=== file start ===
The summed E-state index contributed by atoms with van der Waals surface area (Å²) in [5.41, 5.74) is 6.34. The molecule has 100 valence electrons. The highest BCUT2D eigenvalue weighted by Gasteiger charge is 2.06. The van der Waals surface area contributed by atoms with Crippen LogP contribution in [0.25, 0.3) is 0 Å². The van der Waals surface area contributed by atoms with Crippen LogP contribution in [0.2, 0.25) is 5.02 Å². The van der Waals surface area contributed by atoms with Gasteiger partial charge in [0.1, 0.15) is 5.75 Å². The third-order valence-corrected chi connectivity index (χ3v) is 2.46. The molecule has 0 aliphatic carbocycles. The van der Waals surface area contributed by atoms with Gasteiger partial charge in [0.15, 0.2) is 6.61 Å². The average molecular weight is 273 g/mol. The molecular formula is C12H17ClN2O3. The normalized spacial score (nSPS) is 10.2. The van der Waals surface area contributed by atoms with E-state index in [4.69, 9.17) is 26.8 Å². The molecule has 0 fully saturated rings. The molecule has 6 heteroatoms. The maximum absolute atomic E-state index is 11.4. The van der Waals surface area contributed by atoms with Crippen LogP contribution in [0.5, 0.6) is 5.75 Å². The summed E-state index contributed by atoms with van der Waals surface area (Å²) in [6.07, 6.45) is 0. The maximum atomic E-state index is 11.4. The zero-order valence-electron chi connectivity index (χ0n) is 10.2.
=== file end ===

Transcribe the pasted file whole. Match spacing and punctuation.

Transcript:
The summed E-state index contributed by atoms with van der Waals surface area (Å²) in [5.41, 5.74) is 6.34. The molecule has 100 valence electrons. The highest BCUT2D eigenvalue weighted by Gasteiger charge is 2.06. The van der Waals surface area contributed by atoms with Crippen LogP contribution in [0.25, 0.3) is 0 Å². The van der Waals surface area contributed by atoms with Crippen LogP contribution in [0.2, 0.25) is 5.02 Å². The van der Waals surface area contributed by atoms with Gasteiger partial charge in [0.1, 0.15) is 5.75 Å². The third-order valence-corrected chi connectivity index (χ3v) is 2.46. The molecule has 0 aliphatic carbocycles. The van der Waals surface area contributed by atoms with Gasteiger partial charge in [0.15, 0.2) is 6.61 Å². The average molecular weight is 273 g/mol. The molecular formula is C12H17ClN2O3. The normalized spacial score (nSPS) is 10.2. The van der Waals surface area contributed by atoms with E-state index in [4.69, 9.17) is 26.8 Å². The molecule has 0 fully saturated rings. The molecule has 6 heteroatoms. The maximum absolute atomic E-state index is 11.4. The van der Waals surface area contributed by atoms with Crippen LogP contribution in [0.5, 0.6) is 5.75 Å². The summed E-state index contributed by atoms with van der Waals surface area (Å²) in [6.07, 6.45) is 0. The maximum atomic E-state index is 11.4. The zero-order valence-electron chi connectivity index (χ0n) is 10.2.